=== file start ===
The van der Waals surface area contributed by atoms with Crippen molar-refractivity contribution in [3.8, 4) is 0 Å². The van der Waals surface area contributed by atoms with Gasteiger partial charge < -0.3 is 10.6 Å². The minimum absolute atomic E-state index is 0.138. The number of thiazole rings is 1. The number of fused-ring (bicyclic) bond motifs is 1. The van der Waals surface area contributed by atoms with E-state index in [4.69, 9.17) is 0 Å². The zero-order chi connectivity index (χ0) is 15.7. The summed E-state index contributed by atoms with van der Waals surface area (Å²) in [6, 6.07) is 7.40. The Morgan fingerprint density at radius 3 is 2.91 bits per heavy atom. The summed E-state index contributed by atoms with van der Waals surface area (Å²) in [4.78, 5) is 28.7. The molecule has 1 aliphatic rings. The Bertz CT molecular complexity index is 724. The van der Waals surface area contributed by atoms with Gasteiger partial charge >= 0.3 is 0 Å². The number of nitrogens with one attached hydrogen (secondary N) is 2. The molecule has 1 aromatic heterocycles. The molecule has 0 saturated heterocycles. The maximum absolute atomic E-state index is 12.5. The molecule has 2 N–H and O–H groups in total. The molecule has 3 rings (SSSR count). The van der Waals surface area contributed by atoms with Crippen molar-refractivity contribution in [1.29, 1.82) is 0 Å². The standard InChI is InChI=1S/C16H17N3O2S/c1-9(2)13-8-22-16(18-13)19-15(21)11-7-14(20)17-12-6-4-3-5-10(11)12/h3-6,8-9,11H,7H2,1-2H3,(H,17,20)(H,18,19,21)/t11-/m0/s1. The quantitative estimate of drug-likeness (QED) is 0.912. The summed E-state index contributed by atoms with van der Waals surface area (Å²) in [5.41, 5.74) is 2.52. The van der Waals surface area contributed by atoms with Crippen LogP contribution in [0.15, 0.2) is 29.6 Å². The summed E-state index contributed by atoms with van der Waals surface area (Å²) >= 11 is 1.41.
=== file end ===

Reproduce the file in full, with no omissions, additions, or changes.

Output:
The van der Waals surface area contributed by atoms with Crippen molar-refractivity contribution in [3.8, 4) is 0 Å². The van der Waals surface area contributed by atoms with Gasteiger partial charge < -0.3 is 10.6 Å². The minimum absolute atomic E-state index is 0.138. The number of thiazole rings is 1. The number of fused-ring (bicyclic) bond motifs is 1. The van der Waals surface area contributed by atoms with E-state index in [4.69, 9.17) is 0 Å². The zero-order chi connectivity index (χ0) is 15.7. The summed E-state index contributed by atoms with van der Waals surface area (Å²) in [6, 6.07) is 7.40. The Morgan fingerprint density at radius 3 is 2.91 bits per heavy atom. The summed E-state index contributed by atoms with van der Waals surface area (Å²) in [4.78, 5) is 28.7. The molecule has 1 aliphatic rings. The Bertz CT molecular complexity index is 724. The van der Waals surface area contributed by atoms with Gasteiger partial charge >= 0.3 is 0 Å². The number of nitrogens with one attached hydrogen (secondary N) is 2. The molecule has 1 aromatic heterocycles. The molecule has 0 saturated heterocycles. The maximum absolute atomic E-state index is 12.5. The molecule has 2 N–H and O–H groups in total. The molecule has 3 rings (SSSR count). The van der Waals surface area contributed by atoms with Crippen molar-refractivity contribution in [1.29, 1.82) is 0 Å². The standard InChI is InChI=1S/C16H17N3O2S/c1-9(2)13-8-22-16(18-13)19-15(21)11-7-14(20)17-12-6-4-3-5-10(11)12/h3-6,8-9,11H,7H2,1-2H3,(H,17,20)(H,18,19,21)/t11-/m0/s1. The quantitative estimate of drug-likeness (QED) is 0.912. The summed E-state index contributed by atoms with van der Waals surface area (Å²) in [5.41, 5.74) is 2.52. The van der Waals surface area contributed by atoms with Crippen LogP contribution in [0.15, 0.2) is 29.6 Å². The summed E-state index contributed by atoms with van der Waals surface area (Å²) >= 11 is 1.41.